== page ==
Last updated on Jun 11th, 2021 at 10:50 am
A study published by medical experts from Istanbul in the International Urogynaecology Journal has put a slight damper on the search for the elusive G-spot
According to the researchers, there’s very little evidence that it even exists. While the study was published a few years ago, it has recently gone viral, and has sent South African Twitter users into a tizz. #TheGSpotDOESNOTexist was trending on the social media platform, with men and women keen to weigh in on the debate.
Women around the country disagree with the experts, with many saying that the study must have been “written by a man who wasn’t able to satisfy his woman!”
This hashtag looks it was started by a man who couldn’t please a woman.🤔 pic.twitter.com/PxrxnpWCRo
— Winny Osborne 💙 (@WinnyOsborne) July 1, 2020
— _khomotso (@KhomotjoAlly2) July 1, 2020
While some male Twitter users have expressed a little relief:
Wait, wait, wait! What are you saying bra @tboseZA do you mean the G in G spot stands for Ghost spot. This is such a woman thing do, to make a man search for something she knows very well won’t be find 😂🤣🤣 Good one ladies. Men 0 – ladies 1 trillion #TheGspotDOESNOTexist pic.twitter.com/z27E3KNWLD
— Muntu (@Muntumuyeza) July 1, 2020
Others believe that they know exactly where the G—spot is:
— Bhebhe (@bhebhe__) July 1, 2020
While medical experts mostly agree that there isn’t much biological or physical evidence for the existence of the G-spot, there is quite a lot of anecdotal evidence. We’ve all heard the stories about those “out-of-body” experiences that some women have had during nights of passion. Maybe you’re one of the lucky ones who’ve actually been there!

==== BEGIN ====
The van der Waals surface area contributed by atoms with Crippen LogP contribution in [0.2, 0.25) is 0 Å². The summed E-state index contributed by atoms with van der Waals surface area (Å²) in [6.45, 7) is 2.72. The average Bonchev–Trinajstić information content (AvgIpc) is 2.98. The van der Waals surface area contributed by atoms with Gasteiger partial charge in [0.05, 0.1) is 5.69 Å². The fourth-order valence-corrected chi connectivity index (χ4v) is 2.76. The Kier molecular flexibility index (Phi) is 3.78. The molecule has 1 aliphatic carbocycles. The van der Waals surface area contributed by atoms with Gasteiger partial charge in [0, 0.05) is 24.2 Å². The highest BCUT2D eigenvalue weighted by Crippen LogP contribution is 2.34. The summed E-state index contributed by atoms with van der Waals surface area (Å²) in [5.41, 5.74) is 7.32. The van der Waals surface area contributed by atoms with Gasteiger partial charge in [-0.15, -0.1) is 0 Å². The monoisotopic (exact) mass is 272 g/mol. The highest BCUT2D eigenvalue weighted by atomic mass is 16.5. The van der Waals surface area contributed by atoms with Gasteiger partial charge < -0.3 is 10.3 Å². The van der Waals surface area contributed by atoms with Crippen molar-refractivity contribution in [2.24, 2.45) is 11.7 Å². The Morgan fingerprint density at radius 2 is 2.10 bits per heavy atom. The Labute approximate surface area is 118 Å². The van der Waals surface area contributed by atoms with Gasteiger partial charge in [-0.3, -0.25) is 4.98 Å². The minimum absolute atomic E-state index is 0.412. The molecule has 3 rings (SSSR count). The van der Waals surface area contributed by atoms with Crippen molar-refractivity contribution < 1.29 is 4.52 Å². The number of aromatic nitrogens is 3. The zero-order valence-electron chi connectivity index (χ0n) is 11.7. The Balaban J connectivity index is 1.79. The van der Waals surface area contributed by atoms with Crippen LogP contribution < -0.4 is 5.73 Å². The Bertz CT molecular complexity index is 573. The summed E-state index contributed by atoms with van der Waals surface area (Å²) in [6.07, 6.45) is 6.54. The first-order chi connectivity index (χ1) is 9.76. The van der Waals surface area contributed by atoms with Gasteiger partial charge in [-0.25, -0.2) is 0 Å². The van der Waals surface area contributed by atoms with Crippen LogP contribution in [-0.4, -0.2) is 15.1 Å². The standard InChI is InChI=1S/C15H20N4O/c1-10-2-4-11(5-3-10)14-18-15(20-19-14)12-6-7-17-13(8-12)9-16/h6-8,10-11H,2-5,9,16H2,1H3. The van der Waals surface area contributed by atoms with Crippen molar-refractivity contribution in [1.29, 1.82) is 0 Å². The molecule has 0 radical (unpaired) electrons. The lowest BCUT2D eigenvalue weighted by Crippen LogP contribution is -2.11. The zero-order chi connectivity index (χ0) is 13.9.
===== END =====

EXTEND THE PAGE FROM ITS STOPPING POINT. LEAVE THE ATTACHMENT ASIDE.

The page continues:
Did they find the G-spot, or is it really just a question of technique?
Does the G-spot automatically lead to orgasm (is it like an ‘on’ switch), or is there more to the search for satisfaction than some sensitive nerve endings hidden in the vagina?
Clinical sexologist and relationship therapist, Leandie Buys says “If there is a rule about orgasms, it’s this: The harder you try to have one, the further away it seems to get.”
She believes that reaching orgasm is more about technique and being in the right mental and emotional state than a physical “button”.
“Every woman has to experiment to find the right ‘formula’ for herself,” says Leandie. Many women find it easier to climax during clitoral stimulation rather than vaginal penetration. “Relax, take your time, and enjoy the whole experience. Don’t make reaching orgasm your goal, or else it will become all-consuming.”
“As many as 90% of women report having orgasms with clitoral stimulation alone.”
According to his article on Medium.com, Professor of Psychology at Northwest Vista College, Don Lucas, says “Most women find a variety of areas within the vagina to be more sensitive than other areas of the vagina — and not necessarily orgasmic. In fact, less than 33% of women report having orgasms with vaginal stimulation alone. To put this percentage in perspective, as many as 90% of women report having orgasms with clitoral stimulation alone.”
Don’t place too much importance on a “mind-blowing” experience